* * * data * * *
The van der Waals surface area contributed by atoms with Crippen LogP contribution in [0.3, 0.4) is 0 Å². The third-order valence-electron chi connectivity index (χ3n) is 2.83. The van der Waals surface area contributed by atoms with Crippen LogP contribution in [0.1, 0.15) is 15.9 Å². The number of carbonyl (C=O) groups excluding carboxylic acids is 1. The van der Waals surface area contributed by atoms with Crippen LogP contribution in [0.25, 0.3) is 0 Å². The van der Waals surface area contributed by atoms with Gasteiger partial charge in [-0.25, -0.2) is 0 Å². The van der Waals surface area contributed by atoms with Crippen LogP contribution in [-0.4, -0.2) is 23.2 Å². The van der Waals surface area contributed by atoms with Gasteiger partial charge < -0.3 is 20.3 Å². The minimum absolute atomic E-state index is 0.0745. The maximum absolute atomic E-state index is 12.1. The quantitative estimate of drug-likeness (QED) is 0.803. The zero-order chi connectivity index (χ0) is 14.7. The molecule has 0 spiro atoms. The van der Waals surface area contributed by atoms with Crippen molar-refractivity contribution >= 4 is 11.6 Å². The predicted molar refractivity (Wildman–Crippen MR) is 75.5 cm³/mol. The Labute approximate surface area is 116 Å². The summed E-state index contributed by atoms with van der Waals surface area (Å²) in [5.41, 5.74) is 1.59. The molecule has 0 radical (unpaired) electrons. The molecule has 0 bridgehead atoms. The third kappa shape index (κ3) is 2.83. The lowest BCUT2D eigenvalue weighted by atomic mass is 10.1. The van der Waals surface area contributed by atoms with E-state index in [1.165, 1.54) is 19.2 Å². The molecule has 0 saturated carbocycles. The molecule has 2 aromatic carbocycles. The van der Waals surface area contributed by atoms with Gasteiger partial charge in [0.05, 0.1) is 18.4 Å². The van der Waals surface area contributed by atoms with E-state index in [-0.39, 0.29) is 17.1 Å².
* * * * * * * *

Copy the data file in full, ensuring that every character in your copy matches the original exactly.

The van der Waals surface area contributed by atoms with Crippen LogP contribution in [0.3, 0.4) is 0 Å². The third-order valence-electron chi connectivity index (χ3n) is 2.83. The van der Waals surface area contributed by atoms with Crippen LogP contribution in [0.1, 0.15) is 15.9 Å². The number of carbonyl (C=O) groups excluding carboxylic acids is 1. The van der Waals surface area contributed by atoms with Crippen LogP contribution in [0.25, 0.3) is 0 Å². The van der Waals surface area contributed by atoms with Gasteiger partial charge in [-0.25, -0.2) is 0 Å². The van der Waals surface area contributed by atoms with Crippen LogP contribution in [-0.4, -0.2) is 23.2 Å². The van der Waals surface area contributed by atoms with Gasteiger partial charge < -0.3 is 20.3 Å². The minimum absolute atomic E-state index is 0.0745. The maximum absolute atomic E-state index is 12.1. The quantitative estimate of drug-likeness (QED) is 0.803. The zero-order chi connectivity index (χ0) is 14.7. The molecule has 0 spiro atoms. The van der Waals surface area contributed by atoms with Crippen molar-refractivity contribution >= 4 is 11.6 Å². The predicted molar refractivity (Wildman–Crippen MR) is 75.5 cm³/mol. The Labute approximate surface area is 116 Å². The summed E-state index contributed by atoms with van der Waals surface area (Å²) in [5.41, 5.74) is 1.59. The molecule has 0 radical (unpaired) electrons. The molecule has 0 bridgehead atoms. The third kappa shape index (κ3) is 2.83. The lowest BCUT2D eigenvalue weighted by atomic mass is 10.1. The van der Waals surface area contributed by atoms with E-state index in [1.165, 1.54) is 19.2 Å². The molecule has 0 saturated carbocycles. The molecule has 2 aromatic carbocycles. The van der Waals surface area contributed by atoms with Gasteiger partial charge in [0.05, 0.1) is 18.4 Å². The van der Waals surface area contributed by atoms with E-state index in [-0.39, 0.29) is 17.1 Å².